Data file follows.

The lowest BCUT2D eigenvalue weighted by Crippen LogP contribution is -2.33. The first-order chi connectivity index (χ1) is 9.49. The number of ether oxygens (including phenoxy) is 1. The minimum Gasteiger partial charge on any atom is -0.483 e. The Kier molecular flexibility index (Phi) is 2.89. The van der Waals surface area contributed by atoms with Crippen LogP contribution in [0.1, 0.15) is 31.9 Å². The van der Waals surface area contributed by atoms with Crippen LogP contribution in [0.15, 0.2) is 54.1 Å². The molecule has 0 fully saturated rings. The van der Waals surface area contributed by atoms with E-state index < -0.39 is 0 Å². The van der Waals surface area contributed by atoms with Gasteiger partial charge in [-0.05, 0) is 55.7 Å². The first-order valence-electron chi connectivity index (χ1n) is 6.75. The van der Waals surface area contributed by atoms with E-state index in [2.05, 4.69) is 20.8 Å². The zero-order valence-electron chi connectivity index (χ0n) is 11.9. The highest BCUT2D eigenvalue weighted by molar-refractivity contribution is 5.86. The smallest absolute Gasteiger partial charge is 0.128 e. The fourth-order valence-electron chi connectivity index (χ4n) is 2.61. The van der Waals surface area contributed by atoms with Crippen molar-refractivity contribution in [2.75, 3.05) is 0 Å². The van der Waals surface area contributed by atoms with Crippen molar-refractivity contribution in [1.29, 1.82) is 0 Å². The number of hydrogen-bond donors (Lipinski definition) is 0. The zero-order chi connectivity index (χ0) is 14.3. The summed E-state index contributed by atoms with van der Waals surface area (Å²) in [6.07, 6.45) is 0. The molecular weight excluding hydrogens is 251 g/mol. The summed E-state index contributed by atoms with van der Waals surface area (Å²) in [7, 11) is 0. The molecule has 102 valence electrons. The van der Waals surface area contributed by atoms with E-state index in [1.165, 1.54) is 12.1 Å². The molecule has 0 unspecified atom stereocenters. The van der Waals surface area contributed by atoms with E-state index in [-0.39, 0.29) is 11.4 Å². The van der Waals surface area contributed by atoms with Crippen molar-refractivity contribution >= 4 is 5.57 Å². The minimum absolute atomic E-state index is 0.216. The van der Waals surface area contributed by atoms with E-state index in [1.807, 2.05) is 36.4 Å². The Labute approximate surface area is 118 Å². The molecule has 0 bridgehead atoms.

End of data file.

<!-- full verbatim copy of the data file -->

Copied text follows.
The lowest BCUT2D eigenvalue weighted by Crippen LogP contribution is -2.33. The first-order chi connectivity index (χ1) is 9.49. The number of ether oxygens (including phenoxy) is 1. The minimum Gasteiger partial charge on any atom is -0.483 e. The Kier molecular flexibility index (Phi) is 2.89. The van der Waals surface area contributed by atoms with Crippen LogP contribution in [0.1, 0.15) is 31.9 Å². The van der Waals surface area contributed by atoms with Crippen LogP contribution in [0.15, 0.2) is 54.1 Å². The molecule has 0 fully saturated rings. The van der Waals surface area contributed by atoms with E-state index < -0.39 is 0 Å². The van der Waals surface area contributed by atoms with Gasteiger partial charge in [-0.05, 0) is 55.7 Å². The first-order valence-electron chi connectivity index (χ1n) is 6.75. The van der Waals surface area contributed by atoms with E-state index in [2.05, 4.69) is 20.8 Å². The zero-order valence-electron chi connectivity index (χ0n) is 11.9. The highest BCUT2D eigenvalue weighted by molar-refractivity contribution is 5.86. The smallest absolute Gasteiger partial charge is 0.128 e. The fourth-order valence-electron chi connectivity index (χ4n) is 2.61. The van der Waals surface area contributed by atoms with Crippen molar-refractivity contribution in [2.75, 3.05) is 0 Å². The van der Waals surface area contributed by atoms with Crippen molar-refractivity contribution in [1.29, 1.82) is 0 Å². The number of hydrogen-bond donors (Lipinski definition) is 0. The zero-order chi connectivity index (χ0) is 14.3. The summed E-state index contributed by atoms with van der Waals surface area (Å²) in [6.07, 6.45) is 0. The molecular weight excluding hydrogens is 251 g/mol. The summed E-state index contributed by atoms with van der Waals surface area (Å²) in [7, 11) is 0. The molecule has 102 valence electrons. The van der Waals surface area contributed by atoms with E-state index in [1.165, 1.54) is 12.1 Å². The molecule has 0 unspecified atom stereocenters. The van der Waals surface area contributed by atoms with E-state index in [-0.39, 0.29) is 11.4 Å². The van der Waals surface area contributed by atoms with Crippen molar-refractivity contribution >= 4 is 5.57 Å². The minimum absolute atomic E-state index is 0.216. The van der Waals surface area contributed by atoms with E-state index in [1.807, 2.05) is 36.4 Å². The Labute approximate surface area is 118 Å². The molecule has 0 bridgehead atoms.